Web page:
Proposed Orlando project heads to Council
Ephraim Goodman once lived in the Orlando neighborhood.
Now, he wants to help revitalize it.
Goodman is proposing to build 23 single-family homes and put in a gas station and convenience store on property along Factory Street. He said he could recall a time when there were five or six stores in Orlando.
Now, he noted, there are none.
“The compassion of my heart reached out bigger than the project,” Goodman said. “And it said that we must be concerned. Something must happen. This neighborhood needs a breath of fresh air. Something must be done immediately. The amount of funding that we would put in this area would be great, but I am willing to take the risk on a neighborhood I grew up in.”
He and Whitney Saunders, the attorney representing him and his company, Goodman Developers, on the project, came before the Planning Commission Tuesday during a public hearing to ask that the property be rezoned to accommodate the development.
If approved, two of the three parcels — about 4.66 of the 7.88 acres — would be rezoned from heavy industrial zoning to residential urban, and the other parcel, closest to Factory Street, would be rezoned from heavy industrial zoning to general commercial zoning. The property is about two-thirds of a mile south of downtown and four blocks south of the Birdsong Peanut Factory.
The conceptual layout for the overall development would include the homes, as well as retail space and a convenience store with gas sales.
While city planners had recommended denial of the project because it does not adhere to the 2035 Comprehensive Plan, the commission unanimously recommended it, and it will next to go to a public hearing at City Council set for Feb. 19.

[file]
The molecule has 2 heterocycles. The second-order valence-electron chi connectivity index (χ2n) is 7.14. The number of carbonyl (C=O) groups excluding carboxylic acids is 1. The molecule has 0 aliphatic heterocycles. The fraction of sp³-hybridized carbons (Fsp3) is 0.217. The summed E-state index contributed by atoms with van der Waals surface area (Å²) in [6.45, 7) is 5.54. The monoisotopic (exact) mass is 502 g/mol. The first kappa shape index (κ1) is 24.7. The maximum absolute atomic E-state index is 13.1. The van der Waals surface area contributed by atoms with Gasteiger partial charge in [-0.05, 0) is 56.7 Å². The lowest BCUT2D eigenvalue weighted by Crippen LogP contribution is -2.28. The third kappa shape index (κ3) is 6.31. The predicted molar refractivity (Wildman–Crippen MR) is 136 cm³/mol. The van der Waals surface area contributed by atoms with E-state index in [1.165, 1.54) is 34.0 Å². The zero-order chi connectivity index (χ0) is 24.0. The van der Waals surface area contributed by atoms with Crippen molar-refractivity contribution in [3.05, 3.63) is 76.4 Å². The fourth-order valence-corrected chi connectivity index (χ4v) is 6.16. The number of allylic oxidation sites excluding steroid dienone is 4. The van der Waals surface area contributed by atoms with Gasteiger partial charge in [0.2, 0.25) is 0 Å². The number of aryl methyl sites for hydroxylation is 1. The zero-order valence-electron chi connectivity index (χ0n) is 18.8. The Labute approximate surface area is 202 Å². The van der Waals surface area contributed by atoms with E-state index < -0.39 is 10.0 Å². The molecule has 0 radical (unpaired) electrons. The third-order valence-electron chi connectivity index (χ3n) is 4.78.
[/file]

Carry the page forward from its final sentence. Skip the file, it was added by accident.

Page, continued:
The specific reason for denial is that the proposed residential density of the project is 4.9 units per acre, below the recommended 13 to 24 units per acre in the Central Growth Area’s Core Support Use District, which calls for a mix of housing types, and the Orlando neighborhood mostly has single-family homes already.
The report also states that the locational criteria for the proposed commercial development of the property “is not met and there is concern regarding the compatibility of (general commercial) zoning district at this location.”
Saunders called the project “a step in the direction of trying to fulfill what we have in the Comprehensive Plan.”
“It is what we would like to do, but this is what we need to do in order to have some positive effect on a community that has been left without any positive activity occurring within it for decades,” he added.
According to the staff report for the project, Goodman has proffered that each home would be at least 1,600 square feet, and that no more than 17,000 square feet of commercial space could be built.
Though not proffered, the price of the homes would range from $175,000 to $195,000.
Residents in the neighborhood expressed support for the project during the public hearing.
Deacon Lilton Pitts of Greater First Baptist Church Orlando, also on Factory Street, said the neighborhood needs affordable housing.
“We want to bring a new breath of fresh air and a new generation into Orlando,” Pitts said.
Betty Montgomery, who grew up in the Orlando neighborhood and is the assistant pastor at Greater First Baptist Church Orlando, said she hopes that the housing and commercial businesses slated for the project would give it “a shot in the arm.”
She said a number of people who live in Orlando need stores within walking distance.
“We’ve been left out, but still, we’re over there,” Montgomery said. “We’re contributing our taxes and all of those entities into the city. We are proud Suffolkians.”
Saunders noted that it is 2.7 miles to get to the nearest store, a Family Dollar on East Washington Street, and that it has been decades since the neighborhood had a corner store. He also said someone has to take a chance on the neighborhood, noting homes in the neighborhood that are boarded up — including two directly across the street from the proposed project, at 611 and 711 Factory St.
The idea, he said, is to provide services to the neighborhood that it has not had in decades.
“This neighborhood,” Saunders said, “is crying for the opportunity to begin to thrive.”